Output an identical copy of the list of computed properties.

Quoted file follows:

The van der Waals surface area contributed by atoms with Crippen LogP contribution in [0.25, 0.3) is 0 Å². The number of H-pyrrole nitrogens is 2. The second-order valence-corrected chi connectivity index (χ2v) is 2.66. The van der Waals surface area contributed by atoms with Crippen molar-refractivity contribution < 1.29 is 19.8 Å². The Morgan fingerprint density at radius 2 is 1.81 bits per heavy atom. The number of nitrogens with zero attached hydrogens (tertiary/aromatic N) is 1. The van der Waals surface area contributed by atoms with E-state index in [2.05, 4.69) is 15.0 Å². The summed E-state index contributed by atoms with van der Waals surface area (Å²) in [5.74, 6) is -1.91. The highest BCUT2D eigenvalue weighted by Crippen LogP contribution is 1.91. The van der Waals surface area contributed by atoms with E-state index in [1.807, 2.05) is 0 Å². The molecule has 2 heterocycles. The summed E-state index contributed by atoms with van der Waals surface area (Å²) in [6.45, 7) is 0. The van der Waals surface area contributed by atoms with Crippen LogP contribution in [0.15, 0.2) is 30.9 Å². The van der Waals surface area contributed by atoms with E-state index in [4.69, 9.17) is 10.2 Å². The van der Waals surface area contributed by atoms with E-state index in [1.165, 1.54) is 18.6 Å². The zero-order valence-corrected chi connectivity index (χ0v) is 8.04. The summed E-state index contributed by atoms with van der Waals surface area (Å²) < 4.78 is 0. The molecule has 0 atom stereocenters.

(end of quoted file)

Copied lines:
The van der Waals surface area contributed by atoms with Crippen LogP contribution in [0.25, 0.3) is 0 Å². The number of H-pyrrole nitrogens is 2. The second-order valence-corrected chi connectivity index (χ2v) is 2.66. The van der Waals surface area contributed by atoms with Crippen molar-refractivity contribution < 1.29 is 19.8 Å². The Morgan fingerprint density at radius 2 is 1.81 bits per heavy atom. The number of nitrogens with zero attached hydrogens (tertiary/aromatic N) is 1. The van der Waals surface area contributed by atoms with E-state index in [2.05, 4.69) is 15.0 Å². The summed E-state index contributed by atoms with van der Waals surface area (Å²) in [5.74, 6) is -1.91. The highest BCUT2D eigenvalue weighted by Crippen LogP contribution is 1.91. The van der Waals surface area contributed by atoms with E-state index in [1.807, 2.05) is 0 Å². The molecule has 2 heterocycles. The summed E-state index contributed by atoms with van der Waals surface area (Å²) in [6.45, 7) is 0. The van der Waals surface area contributed by atoms with Crippen LogP contribution in [0.15, 0.2) is 30.9 Å². The van der Waals surface area contributed by atoms with E-state index in [4.69, 9.17) is 10.2 Å². The van der Waals surface area contributed by atoms with E-state index in [1.165, 1.54) is 18.6 Å². The zero-order valence-corrected chi connectivity index (χ0v) is 8.04. The summed E-state index contributed by atoms with van der Waals surface area (Å²) < 4.78 is 0. The molecule has 0 atom stereocenters.